Tuesday, 10 July 2012

How-to: Build a Wordpress Server Part One - LAMP


Burning Oil Lamp  Creative Commons  courtesy photos-public-domain.comI know there have been series and one-off articles on creating servers all over and in Full Circle Magazine in the past, but at risk of repeating things to the old hands, we're going to run through some of that again to a specific purpose; namely, building my a Wordpress server. You can build using a virtual machine or on physical hardware, the steps are the same.

Wordpress is a web-site content management system (CMS), in the same class as Drupal, Joomla and the like. It's available in two versions: hosted, where everything is done for you and self-hosted, which is do-it-yourself. We're going to do it ourselves...

Over on Wordpress.com, the lovely Wordpress people will host as many instances of the CMS as you can maintain for free -as long you can live with their ads appearing alongside your content and can work within the restrictions of the free templates provided (paid upgrades are available). Wordpress.com takes care of the hosting platform including, availability, storage, security upgrades.

Or you may prefer to go the independent route and host your own instances of Wordpress – the code is free and relatively Open Source - perhaps you fancy getting into Wordpress development, in which case you need a server environment on which to build and test sites. Fortunately there is an easy way to get started if you install onto your own server the freely available Wordpress software from Wordpress.org. In our Linux world, you need a machine running the LAMP stack to supply that server facility.

Tasksel secreen in the Ubuntu Server InstallerLAMP stands for Linux, Apache, Mysql, and PhP, the core components that make up a server; the operating system, the web-server layer that manages the communications between host and clients, a database and management tools for the content running an open source version of a Structured Query Language database, plus an application layer to present and manipulate your content.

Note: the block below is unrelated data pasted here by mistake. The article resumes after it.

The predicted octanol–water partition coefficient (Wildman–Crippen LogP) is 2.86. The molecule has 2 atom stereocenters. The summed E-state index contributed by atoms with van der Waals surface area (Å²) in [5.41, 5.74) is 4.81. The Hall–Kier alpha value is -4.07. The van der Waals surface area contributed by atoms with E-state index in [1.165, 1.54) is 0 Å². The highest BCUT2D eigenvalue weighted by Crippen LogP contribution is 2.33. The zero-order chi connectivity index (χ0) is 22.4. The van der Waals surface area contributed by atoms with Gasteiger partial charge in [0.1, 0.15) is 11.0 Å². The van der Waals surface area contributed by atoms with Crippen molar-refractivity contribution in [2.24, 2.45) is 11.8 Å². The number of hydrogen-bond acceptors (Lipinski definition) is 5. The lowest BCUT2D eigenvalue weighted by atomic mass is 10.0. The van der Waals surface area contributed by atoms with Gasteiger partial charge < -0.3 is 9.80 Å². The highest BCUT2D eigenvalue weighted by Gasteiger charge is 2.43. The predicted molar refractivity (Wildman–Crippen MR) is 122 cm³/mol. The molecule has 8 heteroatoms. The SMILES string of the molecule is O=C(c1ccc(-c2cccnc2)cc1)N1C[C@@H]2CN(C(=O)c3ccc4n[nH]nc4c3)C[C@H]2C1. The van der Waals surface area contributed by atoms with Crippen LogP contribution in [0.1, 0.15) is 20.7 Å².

I'm going to assume this is a local server sitting under the desk; the set-up of a remotely hosted server can look a little different.

Begin by downloading the appropriate server image from the Ubuntu site. I'm still using the 11.10 release, but you can go straight to 12.04. During the installation process, the Ubuntu Server installer will ask you to choose the type of server you want to create, listing the options available.

This is the selection screen from the package tasksel, which makes easy work of creating the various server types listed without you needing to know what all the necessary meta-packages are. You could install tasksel onto any Ubuntu machine and use it to upgrade it into any of those server types. Navigate with up and down arrow keys and select with the spacebar (no mouse-work on this text-based screen).

Select the LAMP stack, and, as it will be useful to log in using OpenSSH, select that meta-package as well to download and install the Apache, MySQL, PHP, and the OpenSSH packages.

It's a short and painless process, just be alert for the prompts to set users and passwords. You will need to create an admin user for the server and an administrator user/password for the Mysql database management system. I'd suggest making them different user names and passwords for basic system security.

You should also be greeted by a login prompt. Log in using the root user name and password you chose when you installed Ubuntu.

Testing the Apache server - It Works!If all went well for the install, your server stack should be up with the appropriate services running for a working Linux web server. Assuming the machine is attached to your local network, you can test your new server by opening a web browser and heading over to http://localhost:8888. If you see a page that exclaims “It works!”, then the server - well... works.

That's our foundation in place. In Part Two, we'll move on to setting up Wordpress itself. RC

Image credits: Burning Oil Lamp Creative Commons courtesy photos-public-domain.com